Active and compressive queries are powerful tools that can help minimize sample complexity in many problems. Active queries refers to feedback-driven data collection and compressive queries refers to collection of data in a compressed representation. In this project, we are focusing on how to leverage these type of queries for efficiently learning structure in data in the form of clusters, graphs, subspaces and manifolds.
Under active query setting, this extends previous work which has mostly focused on "supervised" active learning where we can only choose whether or not to observe the label of a data point. In the unsupervised context, we are focusing on whether or not to observe a data point or a particular feature of a data point, given that the data has some (unknown) structure. The questions we are investigating include: how many active pairwise similarity measurements are needed for active clustering? how many active entries in a matrix or tensor are needed for completion and prototype selection? how many active samples are needed for learning a graphcial model? In these problems, what other benefits (better computation, storage, larger model class, ...) do active queries provide?
Under compressive query setting, we focus on active compressive queries where the subset of datapoints or features that are compressed can be adaptively changed based on feedback from prior measurements. Another theme is to consider a different compression operator per data point that can help minimize number of queries beyond what is possible with fixed compression provided there are enough data points.
This research has been supported in part by NSF CAREER award IIS-1247658, grants IIS-1252412, IIS-1116458, AFOSR Young Investigator award FA9550-14-1-0285 and grant FA9550-10-1-0382.
Some relevant papers:
"Column Subset Selection with Missing Data via Active Sampling", Yining Wang and Aarti Singh, 2015.
"Subspace Learning from Extremely Compressed Measurements", Akshay Krishnamurthy, Martin Azizyan, and Aarti Singh, 2014. (Code)
"Low-Rank Matrix and Tensor Completion via Adaptive Sampling", Akshay Krishnamurthy and Aarti Singh, 2013. (Code)
"Recovering Graph-Structured Activations using Adaptive Compressive Measurements", Akshay Krishnamurthy, James Sharpnack, and Aarti Singh, 2013.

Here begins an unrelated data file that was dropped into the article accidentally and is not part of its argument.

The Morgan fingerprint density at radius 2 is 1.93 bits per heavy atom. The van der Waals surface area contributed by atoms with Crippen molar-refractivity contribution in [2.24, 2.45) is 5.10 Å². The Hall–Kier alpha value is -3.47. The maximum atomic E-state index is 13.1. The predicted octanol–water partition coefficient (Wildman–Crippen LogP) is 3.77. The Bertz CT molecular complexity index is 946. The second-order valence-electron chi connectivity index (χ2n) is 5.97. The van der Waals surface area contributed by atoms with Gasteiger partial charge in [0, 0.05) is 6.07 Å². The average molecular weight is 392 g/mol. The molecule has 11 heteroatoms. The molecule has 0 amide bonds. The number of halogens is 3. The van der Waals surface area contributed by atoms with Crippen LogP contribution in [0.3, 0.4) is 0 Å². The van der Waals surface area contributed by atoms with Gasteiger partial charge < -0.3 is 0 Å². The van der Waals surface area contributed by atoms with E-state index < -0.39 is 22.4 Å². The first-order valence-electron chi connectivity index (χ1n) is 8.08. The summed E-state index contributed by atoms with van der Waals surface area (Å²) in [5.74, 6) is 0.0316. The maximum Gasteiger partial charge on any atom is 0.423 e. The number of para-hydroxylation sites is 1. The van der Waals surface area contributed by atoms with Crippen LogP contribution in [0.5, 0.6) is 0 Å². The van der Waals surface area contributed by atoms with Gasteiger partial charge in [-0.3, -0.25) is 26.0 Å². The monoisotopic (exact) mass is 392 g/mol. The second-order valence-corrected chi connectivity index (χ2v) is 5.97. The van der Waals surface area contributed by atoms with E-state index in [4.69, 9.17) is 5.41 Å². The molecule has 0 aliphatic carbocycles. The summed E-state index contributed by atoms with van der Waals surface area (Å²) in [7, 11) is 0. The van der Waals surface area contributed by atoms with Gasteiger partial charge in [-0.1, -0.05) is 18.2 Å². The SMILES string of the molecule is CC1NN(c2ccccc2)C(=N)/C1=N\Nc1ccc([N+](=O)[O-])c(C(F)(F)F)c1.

"Efficient Active Algorithms for Hierarchical Clustering", Akshay Krishnamurthy, Sivaraman Balakrishnan, Min Xu, and Aarti Singh, 2012. (Code)
"Trend filtering" refers to a family of estimators for locally adaptive nonparametric regression, defined by the minimization of a penalized least squares criterion. The solutions of this problem take the form of piecewise polynomial functions, with adaptively chosen knot points. Trend filtering balances the strengths of other common piecewise polynomial estimators: smoothing splines are highly computationally efficient but are not minimax optimal (for estimating functions whose derivatives are of bounded variation); locally adaptive regression splines are minimax optimal but are relatively inefficient in terms of computation; trend filtering is both minimax optimal and computationally comparable to smoothing splines.
Our current work is focused on extending the trend filtering framework to nonparametric estimation in high-dimensions, and over graphs.
Some relevant papers:
"Fast and Flexible ADMM Algorithms for Trend Filtering", Aaditya Ramdas and Ryan Tibshirani, 2014.
"Trend Filtering on Graphs", Yu-Xiang Wang, James Sharpnack, Alex Smola, and Ryan Tibshirani, 2014.
"The Falling Factorial Basis and Its Statistical Applications", Yu-Xiang Wang, Alex Smola, and Ryan Tibshirani, 2014.
"Adaptive Piecewise Polynomial Estimation via Trend Filtering", Ryan Tibshirani, 2013.
Shards are low dimensional structures in the ambient space that represent high density regions. Some common examples of shards include density level sets, density local modes, filaments and density ridges. Detecting shards from a given data is important in many scientific areas including astronomy, biology and neuroscience. Our work focus on (i) deriving asymptotic behavior for shards, (ii) establishing a valid procedure for statistical inference for shard hunting, and (iii) visualizing shards in high dimensions.
Some relevant papers:
"Density Level Sets: Asymptotics, Inference, and Visualization", Yen-Chi Chen, Christopher Genovese, and Larry Wasserman, 2015.